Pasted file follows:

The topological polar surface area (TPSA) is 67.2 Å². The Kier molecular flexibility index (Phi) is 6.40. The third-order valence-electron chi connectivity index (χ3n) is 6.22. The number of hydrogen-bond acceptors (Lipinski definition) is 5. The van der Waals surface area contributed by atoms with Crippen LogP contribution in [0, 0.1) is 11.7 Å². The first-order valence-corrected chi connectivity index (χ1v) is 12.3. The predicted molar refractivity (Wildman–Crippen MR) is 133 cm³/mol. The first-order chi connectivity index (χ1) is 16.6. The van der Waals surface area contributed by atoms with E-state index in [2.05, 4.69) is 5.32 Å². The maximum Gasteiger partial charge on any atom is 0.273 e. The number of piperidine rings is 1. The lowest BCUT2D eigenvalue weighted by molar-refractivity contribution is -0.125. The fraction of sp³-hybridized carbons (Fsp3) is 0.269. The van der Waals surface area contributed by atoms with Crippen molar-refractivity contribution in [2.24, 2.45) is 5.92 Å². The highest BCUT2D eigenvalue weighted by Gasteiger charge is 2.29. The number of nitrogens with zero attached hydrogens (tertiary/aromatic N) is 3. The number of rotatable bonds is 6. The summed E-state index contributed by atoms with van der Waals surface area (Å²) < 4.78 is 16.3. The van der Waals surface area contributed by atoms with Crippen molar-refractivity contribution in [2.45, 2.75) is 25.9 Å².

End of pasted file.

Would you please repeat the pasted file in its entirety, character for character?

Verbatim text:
The topological polar surface area (TPSA) is 67.2 Å². The Kier molecular flexibility index (Phi) is 6.40. The third-order valence-electron chi connectivity index (χ3n) is 6.22. The number of hydrogen-bond acceptors (Lipinski definition) is 5. The van der Waals surface area contributed by atoms with Crippen LogP contribution in [0, 0.1) is 11.7 Å². The first-order valence-corrected chi connectivity index (χ1v) is 12.3. The predicted molar refractivity (Wildman–Crippen MR) is 133 cm³/mol. The first-order chi connectivity index (χ1) is 16.6. The van der Waals surface area contributed by atoms with E-state index in [2.05, 4.69) is 5.32 Å². The maximum Gasteiger partial charge on any atom is 0.273 e. The number of piperidine rings is 1. The lowest BCUT2D eigenvalue weighted by molar-refractivity contribution is -0.125. The fraction of sp³-hybridized carbons (Fsp3) is 0.269. The van der Waals surface area contributed by atoms with Crippen molar-refractivity contribution in [2.24, 2.45) is 5.92 Å². The highest BCUT2D eigenvalue weighted by Gasteiger charge is 2.29. The number of nitrogens with zero attached hydrogens (tertiary/aromatic N) is 3. The number of rotatable bonds is 6. The summed E-state index contributed by atoms with van der Waals surface area (Å²) < 4.78 is 16.3. The van der Waals surface area contributed by atoms with Crippen molar-refractivity contribution in [2.45, 2.75) is 25.9 Å².